Boil and chill grains ahead of time. Once cool, marinate in the dressing you will be using to top the salad. From there, salad assembly is simple. Dice or julienne your onions, depending on how classy you’re feeling, and follow suit with the cucumbers. Set aside. After your romaine is washed, cut it to your preferred size and add a handful of arugula to the mix (a little arugula goes a long way, favor-wise).  Toss everything together and top with cranberries for a little touch of color. Never underestimate the deliciousness of cranberries and arugula when used together! Dress and enjoy.

Categories: Autumn Harvest | Tags: , , , | Leave a comment

Never-Buy-Marinara-Again Marinara Sauce

It’s truly a shame that people continue to buy marinara sauce, when it is so easy to make at home (and fun to customize to your tastes!). This works especially well if you can your own tomatoes from the garden; however, should that prove to not be an option, vine-ripened tomatoes from the produce section or a tasty brand of canned tomato such as Trader Joe’s Fire-Roasted Tomatoes with Green Chiles will work just fine.

Never-Buy-Marinara-Sauce-Again Marinara

Never-Buy-Marinara-Again Marinara

Half red onion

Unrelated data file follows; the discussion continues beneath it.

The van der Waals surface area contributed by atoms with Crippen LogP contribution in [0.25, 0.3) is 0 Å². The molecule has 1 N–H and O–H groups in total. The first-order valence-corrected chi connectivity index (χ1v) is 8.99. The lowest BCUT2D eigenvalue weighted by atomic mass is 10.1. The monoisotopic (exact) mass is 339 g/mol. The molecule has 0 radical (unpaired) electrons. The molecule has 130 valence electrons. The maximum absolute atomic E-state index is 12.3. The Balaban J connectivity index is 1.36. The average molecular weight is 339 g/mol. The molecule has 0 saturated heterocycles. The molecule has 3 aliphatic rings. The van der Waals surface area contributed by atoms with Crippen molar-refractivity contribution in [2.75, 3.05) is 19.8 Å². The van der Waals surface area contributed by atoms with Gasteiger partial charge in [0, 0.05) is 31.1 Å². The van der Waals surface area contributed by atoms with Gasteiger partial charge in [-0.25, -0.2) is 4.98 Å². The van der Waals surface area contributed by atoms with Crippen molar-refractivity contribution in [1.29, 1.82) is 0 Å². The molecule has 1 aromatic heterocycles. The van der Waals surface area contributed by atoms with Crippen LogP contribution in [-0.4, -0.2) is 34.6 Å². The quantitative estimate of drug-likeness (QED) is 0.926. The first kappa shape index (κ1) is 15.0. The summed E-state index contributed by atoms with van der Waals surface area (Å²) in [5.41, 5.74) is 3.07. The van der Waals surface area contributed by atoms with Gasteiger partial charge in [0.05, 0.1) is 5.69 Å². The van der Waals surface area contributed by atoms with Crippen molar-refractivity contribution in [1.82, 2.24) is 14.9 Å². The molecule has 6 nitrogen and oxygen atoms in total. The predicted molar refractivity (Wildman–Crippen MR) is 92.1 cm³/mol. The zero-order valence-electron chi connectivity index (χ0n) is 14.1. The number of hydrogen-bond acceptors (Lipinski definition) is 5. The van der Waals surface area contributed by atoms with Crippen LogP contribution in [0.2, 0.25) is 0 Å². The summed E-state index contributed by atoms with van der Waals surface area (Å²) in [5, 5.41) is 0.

Any mix of fresh and canned tomatoes
Garlic (a great opportunity to use roasted garlic paste)
Sun-dried Tomatoes
Fresh Chives
Fresh Parsley
Olive Oil
Sea salt and cracked pepper

Heat oil on medium-high, and toss in onions. Let soften or darken to preferred color/taste. Add all tomatoes and reduce heat to a simmer. Mix in chives, parsley, and salt/pepper to taste. That’s all it takes. Make extra, because this stuff adds flavor to absolutely everything.

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Potato Gnocchi with Homemade Marinara

Potato Gnocchi with Marinara Sauce

Potato Gnocchi with a Homemade Marinara sauce, topped with a smoked cheddar.

Potato Gnocchi
Never-Buy-Marinara-Again Marinara Sauce
Your Favorite cheese

Assemble: gnocchi, marinara, and top with cheese.

Enjoy.

Categories: New American Medley | Leave a comment

Roasted Garlic

Roasted Garlic

Roasted Garlic

1 head of garlic
Olive oil
Sea Salt
Cracked pepper

Preheat the oven to 400 degrees F.

This one is as simple as they get, and makes a great hor’ dourve, and can serve as an ingredient in many other recipes. Cut off the top of the head of garlic and coat in olive oil. Salt and pepper to taste. Place on a sheet tray and cover with foil, or simply wrap each head of garlic in foil. Place in oven for 45 minutes. Cool before serving. If using as an ingredient elsewhere, use spoon to pull roasted garlic out of individual cloves and use roasted garlic paste in place of garlic in any recipe.

Categories: Mediterranean Delight | Tags: , , , , , | 2 Comments

Roasted Red Onion Polenta

Served here with an arugula salad and mediterranean slider

Served here with an arugula salad and Mediterranean slider

  • Polenta
  • Red Onion
  • Asiago Cheese
  • Arugula
  • Tomato
  • Balsamic vinegar
  • Olive Oil

Mince and fry the onions until they are nice and crispy; set aside. Cook the polenta in a little olive oil on medium-high, flip, place onions top, and melt on cheese. Serve with a slice of tomato on a bed of arugula marinated in balsamic vinegar. Yum!

Categories: New American Medley | Tags: , , , | Leave a comment